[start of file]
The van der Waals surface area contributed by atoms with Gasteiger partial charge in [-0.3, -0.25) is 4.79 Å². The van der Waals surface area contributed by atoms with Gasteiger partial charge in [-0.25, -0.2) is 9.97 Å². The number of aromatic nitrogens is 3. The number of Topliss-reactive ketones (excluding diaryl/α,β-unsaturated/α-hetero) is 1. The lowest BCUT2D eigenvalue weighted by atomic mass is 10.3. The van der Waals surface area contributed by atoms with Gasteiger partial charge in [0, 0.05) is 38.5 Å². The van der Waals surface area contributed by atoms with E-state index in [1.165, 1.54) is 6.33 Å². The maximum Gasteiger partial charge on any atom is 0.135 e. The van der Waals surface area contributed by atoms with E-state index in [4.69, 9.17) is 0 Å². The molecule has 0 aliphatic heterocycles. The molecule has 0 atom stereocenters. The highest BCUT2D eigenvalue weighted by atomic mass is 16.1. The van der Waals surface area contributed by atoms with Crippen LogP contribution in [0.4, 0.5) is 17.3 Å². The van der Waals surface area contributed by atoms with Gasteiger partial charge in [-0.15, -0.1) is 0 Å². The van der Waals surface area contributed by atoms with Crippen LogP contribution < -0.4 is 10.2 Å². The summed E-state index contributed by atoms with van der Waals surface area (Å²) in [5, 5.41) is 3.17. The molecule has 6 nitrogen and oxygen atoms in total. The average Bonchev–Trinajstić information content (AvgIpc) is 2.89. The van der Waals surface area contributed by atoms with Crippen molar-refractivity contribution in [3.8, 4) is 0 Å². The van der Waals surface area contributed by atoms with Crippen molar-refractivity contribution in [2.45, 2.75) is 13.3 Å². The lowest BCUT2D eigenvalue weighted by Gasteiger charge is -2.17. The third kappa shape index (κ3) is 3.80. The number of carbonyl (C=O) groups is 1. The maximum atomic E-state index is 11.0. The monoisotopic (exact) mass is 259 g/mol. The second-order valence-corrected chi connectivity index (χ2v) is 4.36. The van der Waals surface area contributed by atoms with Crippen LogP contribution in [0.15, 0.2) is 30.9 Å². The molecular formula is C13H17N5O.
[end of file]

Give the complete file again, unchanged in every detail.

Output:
The van der Waals surface area contributed by atoms with Gasteiger partial charge in [-0.3, -0.25) is 4.79 Å². The van der Waals surface area contributed by atoms with Gasteiger partial charge in [-0.25, -0.2) is 9.97 Å². The number of aromatic nitrogens is 3. The number of Topliss-reactive ketones (excluding diaryl/α,β-unsaturated/α-hetero) is 1. The lowest BCUT2D eigenvalue weighted by atomic mass is 10.3. The van der Waals surface area contributed by atoms with Gasteiger partial charge in [0, 0.05) is 38.5 Å². The van der Waals surface area contributed by atoms with E-state index in [1.165, 1.54) is 6.33 Å². The maximum Gasteiger partial charge on any atom is 0.135 e. The van der Waals surface area contributed by atoms with E-state index in [4.69, 9.17) is 0 Å². The molecule has 0 aliphatic heterocycles. The molecule has 0 atom stereocenters. The highest BCUT2D eigenvalue weighted by atomic mass is 16.1. The van der Waals surface area contributed by atoms with Crippen LogP contribution in [0.4, 0.5) is 17.3 Å². The van der Waals surface area contributed by atoms with Gasteiger partial charge in [-0.15, -0.1) is 0 Å². The van der Waals surface area contributed by atoms with Crippen LogP contribution < -0.4 is 10.2 Å². The summed E-state index contributed by atoms with van der Waals surface area (Å²) in [5, 5.41) is 3.17. The molecule has 6 nitrogen and oxygen atoms in total. The average Bonchev–Trinajstić information content (AvgIpc) is 2.89. The van der Waals surface area contributed by atoms with Crippen molar-refractivity contribution in [3.8, 4) is 0 Å². The van der Waals surface area contributed by atoms with Crippen molar-refractivity contribution in [2.45, 2.75) is 13.3 Å². The lowest BCUT2D eigenvalue weighted by Gasteiger charge is -2.17. The third kappa shape index (κ3) is 3.80. The number of carbonyl (C=O) groups is 1. The maximum atomic E-state index is 11.0. The monoisotopic (exact) mass is 259 g/mol. The second-order valence-corrected chi connectivity index (χ2v) is 4.36. The van der Waals surface area contributed by atoms with Crippen LogP contribution in [0.15, 0.2) is 30.9 Å². The molecular formula is C13H17N5O.